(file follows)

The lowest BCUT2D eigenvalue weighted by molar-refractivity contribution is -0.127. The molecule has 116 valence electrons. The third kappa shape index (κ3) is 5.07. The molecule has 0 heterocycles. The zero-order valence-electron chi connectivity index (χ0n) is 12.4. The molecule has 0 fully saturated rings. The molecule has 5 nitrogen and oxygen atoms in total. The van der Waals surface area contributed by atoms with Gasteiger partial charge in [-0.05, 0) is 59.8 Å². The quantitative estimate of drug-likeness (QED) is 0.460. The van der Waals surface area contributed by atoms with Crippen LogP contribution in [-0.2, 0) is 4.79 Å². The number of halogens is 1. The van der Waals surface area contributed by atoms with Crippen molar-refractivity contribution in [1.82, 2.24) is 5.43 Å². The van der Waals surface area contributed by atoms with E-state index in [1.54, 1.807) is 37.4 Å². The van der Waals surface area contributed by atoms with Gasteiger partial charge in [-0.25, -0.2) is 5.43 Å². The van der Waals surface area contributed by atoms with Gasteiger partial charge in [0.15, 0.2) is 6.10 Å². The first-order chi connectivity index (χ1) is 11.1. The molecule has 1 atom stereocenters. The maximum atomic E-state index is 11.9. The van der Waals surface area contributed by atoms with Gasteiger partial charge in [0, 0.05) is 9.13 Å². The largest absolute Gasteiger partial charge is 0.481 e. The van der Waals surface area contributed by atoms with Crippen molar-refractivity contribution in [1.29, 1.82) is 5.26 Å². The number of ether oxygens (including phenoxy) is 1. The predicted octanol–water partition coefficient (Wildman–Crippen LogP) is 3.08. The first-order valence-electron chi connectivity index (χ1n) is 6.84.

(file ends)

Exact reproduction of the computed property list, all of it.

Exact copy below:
The lowest BCUT2D eigenvalue weighted by molar-refractivity contribution is -0.127. The molecule has 116 valence electrons. The third kappa shape index (κ3) is 5.07. The molecule has 0 heterocycles. The zero-order valence-electron chi connectivity index (χ0n) is 12.4. The molecule has 0 fully saturated rings. The molecule has 5 nitrogen and oxygen atoms in total. The van der Waals surface area contributed by atoms with Gasteiger partial charge in [-0.05, 0) is 59.8 Å². The quantitative estimate of drug-likeness (QED) is 0.460. The van der Waals surface area contributed by atoms with Crippen LogP contribution in [-0.2, 0) is 4.79 Å². The number of halogens is 1. The van der Waals surface area contributed by atoms with Crippen molar-refractivity contribution in [1.82, 2.24) is 5.43 Å². The van der Waals surface area contributed by atoms with E-state index in [1.54, 1.807) is 37.4 Å². The van der Waals surface area contributed by atoms with Gasteiger partial charge in [-0.25, -0.2) is 5.43 Å². The van der Waals surface area contributed by atoms with Gasteiger partial charge in [0.15, 0.2) is 6.10 Å². The first-order chi connectivity index (χ1) is 11.1. The molecule has 1 atom stereocenters. The maximum atomic E-state index is 11.9. The van der Waals surface area contributed by atoms with Gasteiger partial charge in [0, 0.05) is 9.13 Å². The largest absolute Gasteiger partial charge is 0.481 e. The van der Waals surface area contributed by atoms with Crippen molar-refractivity contribution in [1.29, 1.82) is 5.26 Å². The number of ether oxygens (including phenoxy) is 1. The predicted octanol–water partition coefficient (Wildman–Crippen LogP) is 3.08. The first-order valence-electron chi connectivity index (χ1n) is 6.84.